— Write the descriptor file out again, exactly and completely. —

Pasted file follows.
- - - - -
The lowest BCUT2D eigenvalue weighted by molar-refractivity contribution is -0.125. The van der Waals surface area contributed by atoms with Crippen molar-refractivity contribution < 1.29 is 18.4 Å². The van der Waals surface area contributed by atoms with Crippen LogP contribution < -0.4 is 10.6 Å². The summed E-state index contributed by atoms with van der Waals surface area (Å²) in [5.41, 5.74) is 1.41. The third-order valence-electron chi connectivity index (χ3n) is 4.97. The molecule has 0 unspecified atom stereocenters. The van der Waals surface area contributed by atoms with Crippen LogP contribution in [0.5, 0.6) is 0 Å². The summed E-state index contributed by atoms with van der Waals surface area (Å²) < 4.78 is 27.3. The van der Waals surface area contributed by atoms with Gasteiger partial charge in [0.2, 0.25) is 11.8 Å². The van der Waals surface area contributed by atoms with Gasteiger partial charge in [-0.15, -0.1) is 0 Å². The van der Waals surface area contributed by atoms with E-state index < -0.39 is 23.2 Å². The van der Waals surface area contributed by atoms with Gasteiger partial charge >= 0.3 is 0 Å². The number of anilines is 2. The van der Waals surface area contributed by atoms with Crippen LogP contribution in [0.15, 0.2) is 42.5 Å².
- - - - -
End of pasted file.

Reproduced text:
The lowest BCUT2D eigenvalue weighted by molar-refractivity contribution is -0.125. The van der Waals surface area contributed by atoms with Crippen molar-refractivity contribution < 1.29 is 18.4 Å². The van der Waals surface area contributed by atoms with Crippen LogP contribution < -0.4 is 10.6 Å². The summed E-state index contributed by atoms with van der Waals surface area (Å²) in [5.41, 5.74) is 1.41. The third-order valence-electron chi connectivity index (χ3n) is 4.97. The molecule has 0 unspecified atom stereocenters. The van der Waals surface area contributed by atoms with Crippen LogP contribution in [0.5, 0.6) is 0 Å². The summed E-state index contributed by atoms with van der Waals surface area (Å²) < 4.78 is 27.3. The van der Waals surface area contributed by atoms with Gasteiger partial charge in [0.2, 0.25) is 11.8 Å². The van der Waals surface area contributed by atoms with Gasteiger partial charge in [-0.15, -0.1) is 0 Å². The van der Waals surface area contributed by atoms with E-state index < -0.39 is 23.2 Å². The van der Waals surface area contributed by atoms with Gasteiger partial charge >= 0.3 is 0 Å². The number of anilines is 2. The van der Waals surface area contributed by atoms with Crippen LogP contribution in [0.15, 0.2) is 42.5 Å².